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Litigation Over Streaming Music Royalties Gets Crowded

Now BMI, too, sues Pandora over royalty rates

Pandora now has more litigation to worry about.

BMI has sued Pandora, petitioning a federal court in New York to make the Internet audio music service pay its current music royalty rate through the end of the 2014 contract.

The BMI lawsuit states Pandora paid 4.1% of revenue to publishers last year, but has continued to seek a lower rate. Without specifying a dollar amount, BMI says it’s proposed an increase in Pandora’s rate “consistent with market rates to reflect the explosive growth of the Internet music streaming marketplace, and the changes in the publishing landscape brought about by withdrawal of rights by publishers who are not satisfied with the depressed level of current public performing rights fees.”

BMI says in the suit that Pandora’s recent purchase of a radio broadcast station in South Dakota in order to qualify for a broadcast performance royalty rate is a “brazen” and insincere effort to lower its rates.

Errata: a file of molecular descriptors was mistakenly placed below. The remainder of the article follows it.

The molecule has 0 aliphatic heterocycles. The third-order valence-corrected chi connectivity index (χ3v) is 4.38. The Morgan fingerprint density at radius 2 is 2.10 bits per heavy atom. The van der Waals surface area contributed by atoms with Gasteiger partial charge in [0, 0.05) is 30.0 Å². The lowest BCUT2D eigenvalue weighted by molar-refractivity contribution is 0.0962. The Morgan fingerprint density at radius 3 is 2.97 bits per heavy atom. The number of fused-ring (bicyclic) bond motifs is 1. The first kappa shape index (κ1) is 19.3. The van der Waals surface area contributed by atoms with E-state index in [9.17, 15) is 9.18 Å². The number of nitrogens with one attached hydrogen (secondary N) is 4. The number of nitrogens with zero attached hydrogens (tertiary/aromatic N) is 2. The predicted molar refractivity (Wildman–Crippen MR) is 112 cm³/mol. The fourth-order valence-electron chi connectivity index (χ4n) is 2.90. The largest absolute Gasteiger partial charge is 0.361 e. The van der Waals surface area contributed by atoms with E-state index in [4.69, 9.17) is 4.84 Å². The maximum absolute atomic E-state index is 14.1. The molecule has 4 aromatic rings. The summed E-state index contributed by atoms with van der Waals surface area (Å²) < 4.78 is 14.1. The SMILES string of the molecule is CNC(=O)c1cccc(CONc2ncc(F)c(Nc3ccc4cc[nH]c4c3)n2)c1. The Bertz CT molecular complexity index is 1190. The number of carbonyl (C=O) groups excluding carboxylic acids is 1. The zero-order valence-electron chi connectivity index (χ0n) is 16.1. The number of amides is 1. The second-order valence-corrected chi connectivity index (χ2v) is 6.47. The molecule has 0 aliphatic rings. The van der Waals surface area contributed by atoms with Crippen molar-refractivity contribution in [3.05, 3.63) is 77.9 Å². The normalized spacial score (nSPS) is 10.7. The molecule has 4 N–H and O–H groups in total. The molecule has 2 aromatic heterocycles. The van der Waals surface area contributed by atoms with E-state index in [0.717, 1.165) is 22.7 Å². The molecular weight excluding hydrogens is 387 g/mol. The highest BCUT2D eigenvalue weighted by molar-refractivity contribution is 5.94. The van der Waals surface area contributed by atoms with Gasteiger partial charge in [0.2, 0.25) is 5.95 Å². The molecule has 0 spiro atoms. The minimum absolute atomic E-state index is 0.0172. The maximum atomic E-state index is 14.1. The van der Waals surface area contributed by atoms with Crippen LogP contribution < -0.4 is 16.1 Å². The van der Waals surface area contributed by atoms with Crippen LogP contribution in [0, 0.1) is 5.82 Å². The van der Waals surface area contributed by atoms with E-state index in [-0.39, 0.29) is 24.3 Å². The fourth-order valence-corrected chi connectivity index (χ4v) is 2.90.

ASCAP and Pandora are already embroiled in a similar performing rights lawsuit, we’ve reported.

Referencing the ASCAP dispute in the petition, BMI tells the court: “We expect Pandora to claim that it is no different than commercial broadcast radio. This contention is wrong.” Pandora does not play one song at a time, like regular stations, asserts BMI, but has aired 200 million songs by 10 a.m. each morning.

Pandora said in a statement such disputes are typically settled in court and the company looks “forward to the court’s oversight of this matter.”